Driscoll, of course, knew of Harkness from his time in Ithaca, which coincided with Harkness' time at Cornell, including the 1970 national championship season.

"We used to practice at Lynah Rink when Ned was there," Driscoll said. "Ned was a legendary guy. And we had some interesting conversations early on."

Harkness, as was his wont to do, rubbed many people the wrong way. He had an aggressive personality, and he knew what he wanted to do to turn Union into a major program. He recruited like crazy, and brought in a lot of talent from all over North America, a lot of them older — a similar formula he used at Cornell more than a decade earlier.

"He was a championship-caliber coach. He was an NHL coach that came to a Division III program that wanted to go Division I in hockey, and it was a very academically-oriented program and Ned turned the city around," Driscoll said. "But there was a lot of internal conflict; you had a lot of academics that really weren't supportive of the hockey program because they thought big-time athletics would hurt the academic reputation. So it was a very, very tumultuous time, and as a young guy, I was in the middle of it. But it was one of the great experiences of my life."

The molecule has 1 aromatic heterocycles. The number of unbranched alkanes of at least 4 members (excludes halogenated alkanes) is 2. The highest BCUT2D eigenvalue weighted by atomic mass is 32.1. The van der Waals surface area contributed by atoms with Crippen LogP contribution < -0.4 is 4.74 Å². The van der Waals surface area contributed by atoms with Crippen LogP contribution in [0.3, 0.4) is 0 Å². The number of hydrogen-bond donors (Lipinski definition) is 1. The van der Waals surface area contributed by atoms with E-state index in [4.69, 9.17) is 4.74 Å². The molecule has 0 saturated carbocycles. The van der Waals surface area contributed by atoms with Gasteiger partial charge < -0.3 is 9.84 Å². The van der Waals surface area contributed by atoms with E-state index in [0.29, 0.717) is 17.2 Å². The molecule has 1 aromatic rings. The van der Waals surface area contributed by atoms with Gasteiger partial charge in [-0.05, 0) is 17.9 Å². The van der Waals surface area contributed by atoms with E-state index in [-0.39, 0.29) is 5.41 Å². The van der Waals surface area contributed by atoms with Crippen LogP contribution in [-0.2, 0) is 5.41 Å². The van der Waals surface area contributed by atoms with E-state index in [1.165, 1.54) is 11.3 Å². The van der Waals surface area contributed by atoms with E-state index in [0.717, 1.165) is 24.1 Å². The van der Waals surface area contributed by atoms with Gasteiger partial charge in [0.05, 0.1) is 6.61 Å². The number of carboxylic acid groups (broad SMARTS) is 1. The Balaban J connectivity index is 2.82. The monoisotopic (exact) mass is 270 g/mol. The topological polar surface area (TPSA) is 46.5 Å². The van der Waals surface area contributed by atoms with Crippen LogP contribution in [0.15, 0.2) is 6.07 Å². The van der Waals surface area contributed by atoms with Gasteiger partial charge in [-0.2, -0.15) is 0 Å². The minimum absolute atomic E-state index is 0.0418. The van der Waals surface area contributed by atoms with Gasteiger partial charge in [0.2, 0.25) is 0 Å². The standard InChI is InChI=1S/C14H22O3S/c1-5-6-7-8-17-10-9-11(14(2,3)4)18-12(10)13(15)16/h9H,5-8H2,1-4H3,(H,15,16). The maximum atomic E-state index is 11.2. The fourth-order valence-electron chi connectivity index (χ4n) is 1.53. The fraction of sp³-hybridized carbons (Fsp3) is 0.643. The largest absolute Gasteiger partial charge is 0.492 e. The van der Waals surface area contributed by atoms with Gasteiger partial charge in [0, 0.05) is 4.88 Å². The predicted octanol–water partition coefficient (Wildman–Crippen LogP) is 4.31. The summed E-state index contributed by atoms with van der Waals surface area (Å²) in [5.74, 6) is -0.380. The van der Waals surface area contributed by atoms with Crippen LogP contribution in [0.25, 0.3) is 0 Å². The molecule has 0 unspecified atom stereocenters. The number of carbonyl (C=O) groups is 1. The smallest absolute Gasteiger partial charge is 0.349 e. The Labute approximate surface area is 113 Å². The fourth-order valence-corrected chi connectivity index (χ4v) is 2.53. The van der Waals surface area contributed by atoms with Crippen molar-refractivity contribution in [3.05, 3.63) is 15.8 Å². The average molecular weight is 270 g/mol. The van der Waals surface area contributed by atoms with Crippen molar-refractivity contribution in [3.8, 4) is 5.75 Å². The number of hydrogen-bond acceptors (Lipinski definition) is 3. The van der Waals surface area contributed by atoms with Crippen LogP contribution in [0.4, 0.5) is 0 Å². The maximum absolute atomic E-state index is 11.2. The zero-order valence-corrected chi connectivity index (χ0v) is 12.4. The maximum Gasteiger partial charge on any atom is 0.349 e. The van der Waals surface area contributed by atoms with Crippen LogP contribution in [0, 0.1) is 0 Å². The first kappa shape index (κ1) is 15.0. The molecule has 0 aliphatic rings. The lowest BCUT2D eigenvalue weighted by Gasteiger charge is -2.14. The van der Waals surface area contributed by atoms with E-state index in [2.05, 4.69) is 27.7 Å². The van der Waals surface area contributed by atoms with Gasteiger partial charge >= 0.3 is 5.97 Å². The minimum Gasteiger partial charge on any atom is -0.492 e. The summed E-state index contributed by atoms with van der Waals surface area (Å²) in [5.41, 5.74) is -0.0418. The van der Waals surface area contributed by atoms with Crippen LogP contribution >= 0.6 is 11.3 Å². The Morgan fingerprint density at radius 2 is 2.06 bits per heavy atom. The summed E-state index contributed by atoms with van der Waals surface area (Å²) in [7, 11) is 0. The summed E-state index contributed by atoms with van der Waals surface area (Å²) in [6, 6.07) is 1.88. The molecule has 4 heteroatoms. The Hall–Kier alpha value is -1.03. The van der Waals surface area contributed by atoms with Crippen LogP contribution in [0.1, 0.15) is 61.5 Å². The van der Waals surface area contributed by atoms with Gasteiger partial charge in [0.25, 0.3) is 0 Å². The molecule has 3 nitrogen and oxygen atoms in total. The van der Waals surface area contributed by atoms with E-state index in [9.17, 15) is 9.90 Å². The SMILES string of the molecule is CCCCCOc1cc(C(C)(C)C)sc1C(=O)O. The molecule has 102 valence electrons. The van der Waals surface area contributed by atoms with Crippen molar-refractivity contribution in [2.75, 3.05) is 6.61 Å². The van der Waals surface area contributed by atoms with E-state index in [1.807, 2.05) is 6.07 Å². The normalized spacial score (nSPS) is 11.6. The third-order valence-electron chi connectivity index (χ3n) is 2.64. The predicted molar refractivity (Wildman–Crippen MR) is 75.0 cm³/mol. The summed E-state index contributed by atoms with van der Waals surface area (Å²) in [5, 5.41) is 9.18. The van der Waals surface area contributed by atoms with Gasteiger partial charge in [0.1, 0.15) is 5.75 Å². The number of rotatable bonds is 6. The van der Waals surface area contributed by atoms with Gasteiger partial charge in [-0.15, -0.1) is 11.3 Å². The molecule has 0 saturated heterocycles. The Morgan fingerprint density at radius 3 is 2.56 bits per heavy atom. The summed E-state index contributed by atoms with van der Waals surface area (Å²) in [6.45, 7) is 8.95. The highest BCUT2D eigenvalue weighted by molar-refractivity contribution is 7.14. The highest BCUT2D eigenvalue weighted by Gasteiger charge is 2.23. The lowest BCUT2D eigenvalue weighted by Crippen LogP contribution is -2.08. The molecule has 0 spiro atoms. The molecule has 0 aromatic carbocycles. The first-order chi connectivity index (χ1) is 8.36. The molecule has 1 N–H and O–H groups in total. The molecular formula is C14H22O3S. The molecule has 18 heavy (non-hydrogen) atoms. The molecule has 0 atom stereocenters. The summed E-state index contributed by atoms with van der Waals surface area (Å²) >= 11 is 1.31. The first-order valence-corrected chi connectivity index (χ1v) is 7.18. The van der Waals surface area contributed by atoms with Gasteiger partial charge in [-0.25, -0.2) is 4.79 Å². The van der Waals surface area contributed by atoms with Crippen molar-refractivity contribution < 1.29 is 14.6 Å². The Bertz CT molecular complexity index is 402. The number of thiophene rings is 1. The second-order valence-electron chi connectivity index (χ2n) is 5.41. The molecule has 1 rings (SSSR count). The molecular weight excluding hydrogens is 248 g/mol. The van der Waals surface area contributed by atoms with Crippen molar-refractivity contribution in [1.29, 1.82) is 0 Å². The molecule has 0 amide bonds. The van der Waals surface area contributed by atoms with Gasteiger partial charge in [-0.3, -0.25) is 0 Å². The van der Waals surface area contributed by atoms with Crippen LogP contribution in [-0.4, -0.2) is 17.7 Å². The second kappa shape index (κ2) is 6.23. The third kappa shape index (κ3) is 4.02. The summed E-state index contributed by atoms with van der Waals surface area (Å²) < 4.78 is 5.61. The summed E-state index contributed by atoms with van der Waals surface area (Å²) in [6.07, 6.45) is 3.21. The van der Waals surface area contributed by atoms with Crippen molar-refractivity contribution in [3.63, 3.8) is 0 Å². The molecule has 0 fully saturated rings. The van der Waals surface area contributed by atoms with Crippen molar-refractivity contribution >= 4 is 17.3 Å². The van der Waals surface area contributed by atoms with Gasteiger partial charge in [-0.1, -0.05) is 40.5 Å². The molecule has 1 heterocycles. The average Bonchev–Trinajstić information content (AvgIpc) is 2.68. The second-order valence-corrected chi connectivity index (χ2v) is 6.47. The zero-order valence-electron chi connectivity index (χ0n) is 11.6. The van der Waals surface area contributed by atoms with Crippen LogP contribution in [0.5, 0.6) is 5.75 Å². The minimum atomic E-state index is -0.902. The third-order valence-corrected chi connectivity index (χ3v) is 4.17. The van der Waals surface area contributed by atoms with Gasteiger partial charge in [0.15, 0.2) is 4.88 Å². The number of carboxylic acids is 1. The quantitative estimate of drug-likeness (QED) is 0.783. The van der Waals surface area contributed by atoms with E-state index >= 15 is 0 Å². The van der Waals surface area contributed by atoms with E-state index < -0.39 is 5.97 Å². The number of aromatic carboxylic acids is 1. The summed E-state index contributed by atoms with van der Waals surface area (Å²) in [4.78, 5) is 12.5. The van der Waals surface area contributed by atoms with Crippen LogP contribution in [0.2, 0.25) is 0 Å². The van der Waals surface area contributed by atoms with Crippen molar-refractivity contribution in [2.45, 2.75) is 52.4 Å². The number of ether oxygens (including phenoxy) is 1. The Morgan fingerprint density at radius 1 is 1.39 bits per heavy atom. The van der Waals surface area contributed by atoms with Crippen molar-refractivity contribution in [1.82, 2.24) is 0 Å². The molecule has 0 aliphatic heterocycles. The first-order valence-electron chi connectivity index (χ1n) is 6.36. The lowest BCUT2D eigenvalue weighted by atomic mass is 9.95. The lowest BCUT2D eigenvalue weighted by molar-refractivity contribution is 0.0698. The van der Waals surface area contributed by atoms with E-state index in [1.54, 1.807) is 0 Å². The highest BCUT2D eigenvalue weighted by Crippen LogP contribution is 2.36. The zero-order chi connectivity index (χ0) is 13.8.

There were rumblings of recruiting improprieties, but nothing was ever uncovered.

"I think at some point he just didn't need the aggravation anymore," Driscoll said. "But he took a program that didn't exist and was No. 1 in the country and kicked the (heck) out of UNH. He could coach. He was one of the great coaches of all time.